Roger McGough

(November 9 - 1937 / Liverpool / England)

Let Me Die A Youngman's Death


Let me die a youngman's death
not a clean and inbetween
the sheets holywater death
not a famous-last-words
peaceful out of breath death

When I'm 73
and in constant good tumour
may I be mown down at dawn
by a bright red sports car
on my way home
from an allnight party

Or when I'm 91
with silver hair
and sitting in a barber's chair
may rival gangsters
with hamfisted tommyguns burst in
and give me a short back and insides

Or when I'm 104
and banned from the Cavern
may my mistress
catching me in bed with her daughter
and fearing for her son
cut me up into little pieces
and throw away every piece but one

Let me die a youngman's death
not a free from sin tiptoe in
candle wax and waning death
not a curtains drawn by angels borne
'what a nice way to go' death

Submitted: Friday, January 03, 2003
Edited: Tuesday, May 31, 2011

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  • Gangadharan Nair Pulingat (4/6/2014 1:40:00 AM)

    Death the final journey destined to travel by a human being have been the subject of many poets, novelists, and story tellers in different languages. There is no escape route to avoid the final outcome of life and here lies the importance of religion and other philosophies. The good poet expects a journey of death without the agony of long spell in bed using the services of others who might be not interested in their heart to give sufficient care and attention but to thinking for the death of the patient in his old age which makes a burden to them. He opts and wishes death from guns, or such accidents which is amusing to read. Still death is not in our control or beck and call but decides the factor in several other corners and realities. Opting for a sucide or from the gunshot like situations is surely fearful and any how the subject chosen by the poet is very much interested to read and enjoy and words are very apt. (Report) Reply

  • Patricia Northall (3/5/2014 8:57:00 AM)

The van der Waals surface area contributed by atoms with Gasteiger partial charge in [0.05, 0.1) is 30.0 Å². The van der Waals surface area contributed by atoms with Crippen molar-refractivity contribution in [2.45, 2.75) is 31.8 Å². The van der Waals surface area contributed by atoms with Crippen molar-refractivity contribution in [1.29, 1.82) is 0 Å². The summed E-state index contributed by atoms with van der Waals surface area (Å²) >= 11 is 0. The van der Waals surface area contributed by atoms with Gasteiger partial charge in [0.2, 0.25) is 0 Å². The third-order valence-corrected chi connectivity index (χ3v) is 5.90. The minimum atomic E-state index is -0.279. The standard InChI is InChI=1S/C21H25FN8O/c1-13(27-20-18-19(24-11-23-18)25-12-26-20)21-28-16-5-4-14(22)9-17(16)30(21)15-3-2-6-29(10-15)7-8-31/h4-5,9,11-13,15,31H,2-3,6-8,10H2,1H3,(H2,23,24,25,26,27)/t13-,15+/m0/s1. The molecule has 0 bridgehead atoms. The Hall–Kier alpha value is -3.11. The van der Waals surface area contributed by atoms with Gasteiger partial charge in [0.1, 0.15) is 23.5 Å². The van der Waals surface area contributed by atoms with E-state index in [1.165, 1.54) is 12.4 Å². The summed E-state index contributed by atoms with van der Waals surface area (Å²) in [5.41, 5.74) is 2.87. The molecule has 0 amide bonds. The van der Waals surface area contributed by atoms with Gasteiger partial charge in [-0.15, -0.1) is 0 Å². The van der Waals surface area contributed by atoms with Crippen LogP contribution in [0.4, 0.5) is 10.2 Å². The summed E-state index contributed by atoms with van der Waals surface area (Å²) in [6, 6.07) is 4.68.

I feel this poem shows Roger's Liverpool ancestry, his sardonic humour, and sums up perfectly
    his take on life. I liked it, the verse writing about the gangsters with tommy guns, while in the barber's chair made me smile. Very clever twist on words in good tumour.
    I liked it very much... Pat Northall (Report) Reply

  • Thomas Vaughan Jones (3/1/2014 2:52:00 PM)

    Roger is the master of disguising his real intentions in a plethora of dialogue. He really wants to live to be 110, while maintaining all of the attributes of a twenty year old. My personal ambition, which is much the same as his, is to be shot in the back, (and I emphasise, in the back,) by a jealous husband as I leap OUT of a bedroom window at 4: 30 in the morning. (Report) Reply

  • Valentin Savin (12/10/2013 11:42:00 AM)

    Let's live long and happy, as well as safe and sound all our life. Let it be a 100 or over. (Report) Reply

  • Poem Lover (12/2/2013 10:30:00 PM)

    This poem was not meant to take what those who die young have but rather to state that he doesn't want to be an old man devoid of his passions and slowly sputtering out of existence. I think it is a marvelous poem. Not only is it well written but far from the crude poem that people keep commenting on it is a rebellion against what society expects of him in his ld age. The poem is not just about dying if you look he is talking about how he wants to be living even at his latest years not a wise saint but as he has been, trouble. Basically it is better to burn out than to fade away. (Report) Reply

  • Poem Lover (12/2/2013 10:28:00 PM)

    This poem was not meant to take what those who die young have but rather to state that he doesn't want to be an old man devoid of his passions and slowly sputtering out of existence. I think it is a marvelous poem. Not only is it well written but far from the crude poem that people keep commenting on it is a rebellion against what society expects of him in his ld age. The poem is not just about dying if you look he is talking about how he wants to be living even at his latest years not a wise saint but as he has been, trouble. Basically it is better to burn out than to fade away. (Report) Reply

  • Krishnakumar Chandrasekar Nair (11/8/2013 2:06:00 AM)

    At 114 they would have taken you
    For winking at the city mayors daughter
    Then given a reading from some holy book
    Till you asked for mercy and some water..........

    All ye poets reading this welcome to my page too (Report) Reply

  • Sean Macaulay (8/24/2013 12:33:00 PM)

    In honor of the ever wonderful Roger McGough*:

    Let Me Die a Henry Youngman's Death

    Take my life—please.

    - - - - - - - -

    * I just discovered Henry Youngman was born in Liverpool too. Small world. (Report) Reply

  • Andy Morris (6/23/2013 6:06:00 PM)

    Hang me from
    The highest tree
    If hanging be my destiny
    So at the moment
    That I die
    You'll know I went
    With head held high

    Andy Morris (Report) Reply

  • Warner Treuter (5/8/2013 2:54:00 AM)

    This is an ugly poem a, a stupid poem, a hellish poem - but an artistically, undeniably really damn good poem nevertheless. (Report) Reply

  • Claire Thomas (4/13/2013 2:07:00 PM)

    Il grow old{i hope} but never up.Saw Him at the playhouse recently and was pleasantly suprised.Great to hear itrecieted. (Report) Reply

Read all 52 comments »

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